Evaluation of a Cognitive Behavioral Model of Tinnitus Distress: A Cross-Sectional Study Using Structural Equation Modeling

Lucy Handscomb, Gillian W. Shorter, Derek J. Hoare, Deborah A. Hall

Research output: Contribution to journalArticlepeer-review

1 Citation (Scopus)

Abstract

Objectives: There is a great deal of variation in the extent to which people with tinnitus find it distressing, which cannot be explained solely by differences in perceived loudness. The Cognitive Behavioral Model of Tinnitus Distress proposes that tinnitus becomes and is maintained as a distressing problem due to a process of interaction between negative thoughts, negative emotions, attention and monitoring, safety behavior, and beliefs. This study used path analysis to assess how well different configurations of this model fit using questionnaire data obtained from people with tinnitus.

Design: This was a cross-sectional study. Three hundred forty-two members of the public with tinnitus volunteered to complete a survey comprising a series of questionnaires and subscales of questionnaires measuring each of the constructs contained within the Cognitive Behavioral Model of Tinnitus Distress. The optimum factor structure of each measure for the study population was established, and the resulting factors were used to construct a series of path models based on the theoretical model. Path analysis was conducted for each of these, and the goodness of fit of the models was assessed using established fit criteria.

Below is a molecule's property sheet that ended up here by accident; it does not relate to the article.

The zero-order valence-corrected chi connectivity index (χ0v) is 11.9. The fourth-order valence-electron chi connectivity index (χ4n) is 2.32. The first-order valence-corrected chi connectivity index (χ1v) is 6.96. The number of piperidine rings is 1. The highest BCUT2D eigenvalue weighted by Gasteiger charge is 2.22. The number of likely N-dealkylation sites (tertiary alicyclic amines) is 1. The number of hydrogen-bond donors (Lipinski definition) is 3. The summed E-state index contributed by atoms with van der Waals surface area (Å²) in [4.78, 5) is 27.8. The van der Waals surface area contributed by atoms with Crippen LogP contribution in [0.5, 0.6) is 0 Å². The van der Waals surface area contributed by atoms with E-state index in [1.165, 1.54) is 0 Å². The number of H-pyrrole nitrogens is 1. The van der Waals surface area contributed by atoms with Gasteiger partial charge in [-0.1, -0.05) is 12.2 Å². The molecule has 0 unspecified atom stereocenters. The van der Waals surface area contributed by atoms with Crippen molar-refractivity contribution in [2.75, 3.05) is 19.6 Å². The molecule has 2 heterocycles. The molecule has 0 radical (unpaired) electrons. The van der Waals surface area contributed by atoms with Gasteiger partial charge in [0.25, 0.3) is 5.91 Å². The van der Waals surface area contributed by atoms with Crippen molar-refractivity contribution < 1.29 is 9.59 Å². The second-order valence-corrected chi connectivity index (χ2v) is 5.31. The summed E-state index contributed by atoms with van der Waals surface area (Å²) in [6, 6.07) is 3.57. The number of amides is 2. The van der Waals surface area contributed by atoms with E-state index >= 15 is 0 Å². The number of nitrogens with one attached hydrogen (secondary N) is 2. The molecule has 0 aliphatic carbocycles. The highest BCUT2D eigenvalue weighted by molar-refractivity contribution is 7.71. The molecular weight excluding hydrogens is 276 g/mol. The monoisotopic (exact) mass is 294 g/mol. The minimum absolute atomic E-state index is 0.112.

Results: Five of the six path models tested reached the threshold for adequate fit, and further modifications improved the fit of the three most parsimonious of these. The two best-fitting models had comparable fit indices which approached the criteria for good fit (Root Mean Square Error of Approximation = 0.061, Comparative Fit Index = 0.984, Tucker Lewis Index = 0.970 and Root Mean Square Error of Approximation = 0.055, Comparative Fit Index = 0.993, Tucker Lewis Index = 0.982). They differed principally in the placement of tinnitus magnitude and the inclusion/noninclusion of control beliefs.

Conclusions: There are theoretical arguments to support both a beliefs-driven and a loudness-driven model, and it may be that different configurations of the Cognitive Behavioral Model of Tinnitus Distress are more appropriate to different groups of people with tinnitus. Further investigation of this is needed. This notwithstanding, the present study provides empirical support for a model of tinnitus distress which provides a clinical framework for the development of more effective psychological therapy.

Original languageEnglish
Pages (from-to)1028-1039
Number of pages12
JournalEar and Hearing
Volume41
Issue number4
DOIs
Publication statusPublished - Jul 2020

Keywords

  • Cognitive behavioral model
  • Path analysis
  • Tinnitus

ASJC Scopus subject areas

  • Otorhinolaryngology
  • Speech and Hearing

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